This article follows in a series – Communication – A Spectator Or A Contact sport
If people could only say what they want and want what they say! Communication in the workplace is fraught with anemic requests and feeble declarations. You know you’re in this territory when you get those demur requests where people “beat around the bush” dancing from foot to foot as they ask for something. You scratch your head telling yourself that something does not add up because their words don’t match up with their tone of voice and body language.
There is a reason for these garbled messages. People are afraid to ask for what they want. Their internal self-talk goes something like this:
“If I ask for what I want, and the other person will either say that I can’t have it or start to argue with me. So then, I will feel less rejection if I don’t boldly state my case”.
This feeling of rejection is almost too overwhelming for these people to face.
It is painful to feel rejection and most of us will go out of our way to avoid it. One of life’s important lessons is to learn that people will say yes and no to us. If we live our lives to secure a yes every time we ask for something, we will cripple our ability to fully realize our desires. In addition to short changing ourselves, we will confuse our colleagues and live in quiet frustration. The problem for many is that they confuse rejection of their ideas and requests with rejection of themselves. We must come to realize that when someone says no to us it does not automatically taint our total existence.
Beth was a longtime employee in her company and the recipient of much praise for her loyalty. Her faithful service however was not reflected in her pay check. Beth was a compliant person and not given to making waves. She did however feel compelled to request a pay raise and suffered greatly as she contemplated approaching her boss. After much anguish she mustered up the courage to request a meeting. Instead of getting directly to the point, she confused her boss by launching a mini campaign of petty complaints, hoping that he would get the message that she wanted more money.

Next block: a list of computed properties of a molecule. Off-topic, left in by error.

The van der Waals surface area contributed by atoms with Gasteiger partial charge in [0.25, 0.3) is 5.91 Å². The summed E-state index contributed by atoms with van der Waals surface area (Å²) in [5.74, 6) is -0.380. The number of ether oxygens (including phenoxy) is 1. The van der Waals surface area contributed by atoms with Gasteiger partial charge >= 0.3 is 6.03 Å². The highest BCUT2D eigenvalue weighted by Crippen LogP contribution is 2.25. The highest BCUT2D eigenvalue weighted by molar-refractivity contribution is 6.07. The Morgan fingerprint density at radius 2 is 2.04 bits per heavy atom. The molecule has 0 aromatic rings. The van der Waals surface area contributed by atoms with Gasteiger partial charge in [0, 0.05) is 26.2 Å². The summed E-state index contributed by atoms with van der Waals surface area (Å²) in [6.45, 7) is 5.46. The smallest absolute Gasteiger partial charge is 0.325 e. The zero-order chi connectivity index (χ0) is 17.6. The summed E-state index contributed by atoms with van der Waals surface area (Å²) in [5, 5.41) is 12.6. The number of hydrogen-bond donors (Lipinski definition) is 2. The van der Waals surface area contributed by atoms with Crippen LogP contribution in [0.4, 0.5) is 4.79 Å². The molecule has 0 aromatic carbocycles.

To clearly state her request was more than she could tolerate. Beth couldn’t face the idea of being turned down so she masked her real message with a lot of “staged grumpiness”. After probing more deeply her boss was able to extract her real concern and willingly agreed to increase her pay, even apologizing for the delay in doing so. This story has a happy ending because someone could see through all the emotional noise and get to the real issue, even though Beth was not able to do so.
So what can you do to stop the camouflaged requests?
- With communication in the workplace, we must understand that not being direct and clear may hold back our productivity. Oblique requests often show up in the form of a question that puts the listener in the driver’s seat. A question like, “What are you doing this afternoon?” when the person really wants to say, “I’d like you to join me for coffee”, is a common way to obscure the truth. The belief here is that if you ask in an opaque way the rejection will be muted if the other person refuses to oblige.
- Write out your request of another before you present it to them so it is clear in your own mind. It is much harder for you to think clearly when your cognition is couched in an overlay of emotion. If it is too hard to speak your truth directly to another present the written request to the person concerned.
- Know that you have a right and responsibility to speak your truth and make your wishes known to your co workers as you communicate at work.
- If asking for what you need is a nagging problem affecting all aspects of your life, then additional assertiveness training and coaching is a good idea to explore.
- Life would be so much simpler and richer if we could just say what we want and want what we say. This is one time it’s okay to feel entitled. There are handsome rewards for putting our wishes out there. Making our needs clearly known will enable us to enjoy freedom and self respect. Deciding to be clear on your needs at work is the first step to creating communication in the workplace that is solid and synergistic.